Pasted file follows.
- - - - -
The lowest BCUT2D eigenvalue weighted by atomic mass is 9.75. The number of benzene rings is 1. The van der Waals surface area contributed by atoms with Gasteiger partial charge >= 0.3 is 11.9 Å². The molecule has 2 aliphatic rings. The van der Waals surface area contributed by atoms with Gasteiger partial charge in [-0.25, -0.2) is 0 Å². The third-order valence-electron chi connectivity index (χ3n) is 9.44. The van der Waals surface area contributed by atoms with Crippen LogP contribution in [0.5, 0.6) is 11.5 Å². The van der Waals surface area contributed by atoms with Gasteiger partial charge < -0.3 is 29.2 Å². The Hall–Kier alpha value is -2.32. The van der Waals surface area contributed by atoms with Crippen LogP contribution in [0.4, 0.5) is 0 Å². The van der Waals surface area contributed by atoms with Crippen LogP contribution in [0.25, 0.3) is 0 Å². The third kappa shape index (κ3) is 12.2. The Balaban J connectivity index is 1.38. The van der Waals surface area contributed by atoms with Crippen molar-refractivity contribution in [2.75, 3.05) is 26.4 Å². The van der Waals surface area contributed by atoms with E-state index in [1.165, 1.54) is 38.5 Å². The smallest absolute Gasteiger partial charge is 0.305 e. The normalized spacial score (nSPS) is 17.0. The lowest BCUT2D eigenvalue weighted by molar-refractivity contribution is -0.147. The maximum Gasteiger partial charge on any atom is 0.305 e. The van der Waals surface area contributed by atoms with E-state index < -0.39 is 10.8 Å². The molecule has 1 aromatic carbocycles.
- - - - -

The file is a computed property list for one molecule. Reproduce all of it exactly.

The lowest BCUT2D eigenvalue weighted by atomic mass is 9.75. The number of benzene rings is 1. The van der Waals surface area contributed by atoms with Gasteiger partial charge >= 0.3 is 11.9 Å². The molecule has 2 aliphatic rings. The van der Waals surface area contributed by atoms with Gasteiger partial charge in [-0.25, -0.2) is 0 Å². The third-order valence-electron chi connectivity index (χ3n) is 9.44. The van der Waals surface area contributed by atoms with Crippen LogP contribution in [0.5, 0.6) is 11.5 Å². The van der Waals surface area contributed by atoms with Gasteiger partial charge < -0.3 is 29.2 Å². The Hall–Kier alpha value is -2.32. The van der Waals surface area contributed by atoms with Crippen LogP contribution in [0.4, 0.5) is 0 Å². The van der Waals surface area contributed by atoms with Crippen LogP contribution in [0.25, 0.3) is 0 Å². The third kappa shape index (κ3) is 12.2. The Balaban J connectivity index is 1.38. The van der Waals surface area contributed by atoms with Crippen molar-refractivity contribution in [2.75, 3.05) is 26.4 Å². The van der Waals surface area contributed by atoms with E-state index in [1.165, 1.54) is 38.5 Å². The smallest absolute Gasteiger partial charge is 0.305 e. The normalized spacial score (nSPS) is 17.0. The lowest BCUT2D eigenvalue weighted by molar-refractivity contribution is -0.147. The maximum Gasteiger partial charge on any atom is 0.305 e. The van der Waals surface area contributed by atoms with E-state index < -0.39 is 10.8 Å². The molecule has 1 aromatic carbocycles.